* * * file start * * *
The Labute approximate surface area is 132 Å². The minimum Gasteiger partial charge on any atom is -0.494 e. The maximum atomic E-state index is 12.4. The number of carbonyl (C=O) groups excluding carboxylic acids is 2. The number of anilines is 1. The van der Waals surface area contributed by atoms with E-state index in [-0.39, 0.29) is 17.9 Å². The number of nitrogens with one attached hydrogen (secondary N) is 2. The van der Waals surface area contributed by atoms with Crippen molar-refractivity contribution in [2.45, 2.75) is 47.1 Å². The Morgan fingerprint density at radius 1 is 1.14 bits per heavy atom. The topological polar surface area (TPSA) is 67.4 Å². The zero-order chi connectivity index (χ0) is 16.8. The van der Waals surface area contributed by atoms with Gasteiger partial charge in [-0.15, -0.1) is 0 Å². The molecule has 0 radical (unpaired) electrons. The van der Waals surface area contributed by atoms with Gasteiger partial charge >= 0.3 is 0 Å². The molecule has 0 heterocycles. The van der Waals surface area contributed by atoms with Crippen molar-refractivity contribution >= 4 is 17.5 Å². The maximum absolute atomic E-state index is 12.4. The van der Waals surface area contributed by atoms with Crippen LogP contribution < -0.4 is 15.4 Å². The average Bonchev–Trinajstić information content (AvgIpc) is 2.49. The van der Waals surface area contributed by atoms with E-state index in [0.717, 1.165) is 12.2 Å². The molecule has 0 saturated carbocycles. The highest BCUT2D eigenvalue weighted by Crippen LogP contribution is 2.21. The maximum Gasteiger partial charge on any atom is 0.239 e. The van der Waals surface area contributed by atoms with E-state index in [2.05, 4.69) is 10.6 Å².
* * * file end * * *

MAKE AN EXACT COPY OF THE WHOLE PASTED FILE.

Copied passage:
The Labute approximate surface area is 132 Å². The minimum Gasteiger partial charge on any atom is -0.494 e. The maximum atomic E-state index is 12.4. The number of carbonyl (C=O) groups excluding carboxylic acids is 2. The number of anilines is 1. The van der Waals surface area contributed by atoms with E-state index in [-0.39, 0.29) is 17.9 Å². The number of nitrogens with one attached hydrogen (secondary N) is 2. The van der Waals surface area contributed by atoms with Crippen molar-refractivity contribution in [2.45, 2.75) is 47.1 Å². The Morgan fingerprint density at radius 1 is 1.14 bits per heavy atom. The topological polar surface area (TPSA) is 67.4 Å². The zero-order chi connectivity index (χ0) is 16.8. The van der Waals surface area contributed by atoms with Gasteiger partial charge in [-0.15, -0.1) is 0 Å². The molecule has 0 radical (unpaired) electrons. The van der Waals surface area contributed by atoms with Gasteiger partial charge >= 0.3 is 0 Å². The molecule has 0 heterocycles. The van der Waals surface area contributed by atoms with Crippen molar-refractivity contribution >= 4 is 17.5 Å². The maximum absolute atomic E-state index is 12.4. The van der Waals surface area contributed by atoms with Crippen LogP contribution < -0.4 is 15.4 Å². The average Bonchev–Trinajstić information content (AvgIpc) is 2.49. The van der Waals surface area contributed by atoms with E-state index in [0.717, 1.165) is 12.2 Å². The molecule has 0 saturated carbocycles. The highest BCUT2D eigenvalue weighted by Crippen LogP contribution is 2.21. The maximum Gasteiger partial charge on any atom is 0.239 e. The van der Waals surface area contributed by atoms with E-state index in [2.05, 4.69) is 10.6 Å².